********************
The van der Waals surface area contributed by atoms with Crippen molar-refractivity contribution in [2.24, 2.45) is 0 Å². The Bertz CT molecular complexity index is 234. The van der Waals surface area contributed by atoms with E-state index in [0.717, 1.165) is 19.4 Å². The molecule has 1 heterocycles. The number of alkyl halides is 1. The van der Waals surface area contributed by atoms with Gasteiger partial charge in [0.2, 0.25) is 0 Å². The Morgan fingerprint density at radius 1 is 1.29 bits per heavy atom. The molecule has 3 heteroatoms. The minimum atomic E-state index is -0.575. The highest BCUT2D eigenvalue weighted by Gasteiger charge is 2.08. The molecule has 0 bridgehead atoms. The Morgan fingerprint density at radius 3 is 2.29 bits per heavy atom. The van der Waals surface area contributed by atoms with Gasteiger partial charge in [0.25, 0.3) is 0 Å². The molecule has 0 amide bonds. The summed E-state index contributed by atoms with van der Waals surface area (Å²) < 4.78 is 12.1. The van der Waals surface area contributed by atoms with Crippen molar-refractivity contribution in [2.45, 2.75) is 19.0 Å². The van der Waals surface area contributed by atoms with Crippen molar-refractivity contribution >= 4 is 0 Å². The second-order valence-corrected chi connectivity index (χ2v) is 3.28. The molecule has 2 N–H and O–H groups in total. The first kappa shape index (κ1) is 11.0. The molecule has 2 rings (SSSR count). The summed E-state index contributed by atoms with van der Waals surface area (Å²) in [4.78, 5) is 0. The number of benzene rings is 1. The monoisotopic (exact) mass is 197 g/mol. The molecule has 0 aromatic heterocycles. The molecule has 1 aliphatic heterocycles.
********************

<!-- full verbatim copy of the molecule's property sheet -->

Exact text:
The van der Waals surface area contributed by atoms with Crippen molar-refractivity contribution in [2.24, 2.45) is 0 Å². The Bertz CT molecular complexity index is 234. The van der Waals surface area contributed by atoms with E-state index in [0.717, 1.165) is 19.4 Å². The molecule has 1 heterocycles. The number of alkyl halides is 1. The van der Waals surface area contributed by atoms with Gasteiger partial charge in [0.2, 0.25) is 0 Å². The Morgan fingerprint density at radius 1 is 1.29 bits per heavy atom. The molecule has 3 heteroatoms. The minimum atomic E-state index is -0.575. The highest BCUT2D eigenvalue weighted by Gasteiger charge is 2.08. The molecule has 0 bridgehead atoms. The Morgan fingerprint density at radius 3 is 2.29 bits per heavy atom. The van der Waals surface area contributed by atoms with Gasteiger partial charge in [0.25, 0.3) is 0 Å². The molecule has 0 amide bonds. The summed E-state index contributed by atoms with van der Waals surface area (Å²) < 4.78 is 12.1. The van der Waals surface area contributed by atoms with Crippen molar-refractivity contribution in [2.45, 2.75) is 19.0 Å². The van der Waals surface area contributed by atoms with Crippen molar-refractivity contribution >= 4 is 0 Å². The second-order valence-corrected chi connectivity index (χ2v) is 3.28. The molecule has 2 N–H and O–H groups in total. The first kappa shape index (κ1) is 11.0. The molecule has 2 rings (SSSR count). The summed E-state index contributed by atoms with van der Waals surface area (Å²) in [4.78, 5) is 0. The number of benzene rings is 1. The monoisotopic (exact) mass is 197 g/mol. The molecule has 0 aromatic heterocycles. The molecule has 1 aliphatic heterocycles.